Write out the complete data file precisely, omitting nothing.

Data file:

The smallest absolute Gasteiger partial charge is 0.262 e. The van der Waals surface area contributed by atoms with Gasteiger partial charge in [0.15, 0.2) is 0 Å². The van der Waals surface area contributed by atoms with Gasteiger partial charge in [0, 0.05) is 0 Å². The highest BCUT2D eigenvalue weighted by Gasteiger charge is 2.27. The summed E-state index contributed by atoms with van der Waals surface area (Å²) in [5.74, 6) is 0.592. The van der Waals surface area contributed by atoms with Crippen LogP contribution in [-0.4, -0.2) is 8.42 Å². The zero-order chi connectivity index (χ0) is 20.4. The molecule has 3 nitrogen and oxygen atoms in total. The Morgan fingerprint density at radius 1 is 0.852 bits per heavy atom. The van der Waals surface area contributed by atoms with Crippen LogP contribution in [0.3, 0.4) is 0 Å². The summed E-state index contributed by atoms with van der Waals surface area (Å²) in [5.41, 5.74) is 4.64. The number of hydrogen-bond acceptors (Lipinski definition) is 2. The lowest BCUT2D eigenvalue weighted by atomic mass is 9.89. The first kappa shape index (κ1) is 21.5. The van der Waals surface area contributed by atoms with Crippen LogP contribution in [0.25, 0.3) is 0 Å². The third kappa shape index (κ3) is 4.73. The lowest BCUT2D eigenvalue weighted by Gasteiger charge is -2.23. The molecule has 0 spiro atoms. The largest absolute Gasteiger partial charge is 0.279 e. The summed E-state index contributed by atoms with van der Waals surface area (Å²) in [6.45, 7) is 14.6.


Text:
The smallest absolute Gasteiger partial charge is 0.262 e. The van der Waals surface area contributed by atoms with Gasteiger partial charge in [0.15, 0.2) is 0 Å². The van der Waals surface area contributed by atoms with Gasteiger partial charge in [0, 0.05) is 0 Å². The highest BCUT2D eigenvalue weighted by Gasteiger charge is 2.27. The summed E-state index contributed by atoms with van der Waals surface area (Å²) in [5.74, 6) is 0.592. The van der Waals surface area contributed by atoms with Crippen LogP contribution in [-0.4, -0.2) is 8.42 Å². The zero-order chi connectivity index (χ0) is 20.4. The molecule has 3 nitrogen and oxygen atoms in total. The Morgan fingerprint density at radius 1 is 0.852 bits per heavy atom. The van der Waals surface area contributed by atoms with Crippen LogP contribution in [0.3, 0.4) is 0 Å². The summed E-state index contributed by atoms with van der Waals surface area (Å²) in [5.41, 5.74) is 4.64. The number of hydrogen-bond acceptors (Lipinski definition) is 2. The lowest BCUT2D eigenvalue weighted by atomic mass is 9.89. The first kappa shape index (κ1) is 21.5. The van der Waals surface area contributed by atoms with Crippen LogP contribution in [0.25, 0.3) is 0 Å². The third kappa shape index (κ3) is 4.73. The lowest BCUT2D eigenvalue weighted by Gasteiger charge is -2.23. The molecule has 0 spiro atoms. The largest absolute Gasteiger partial charge is 0.279 e. The summed E-state index contributed by atoms with van der Waals surface area (Å²) in [6.45, 7) is 14.6.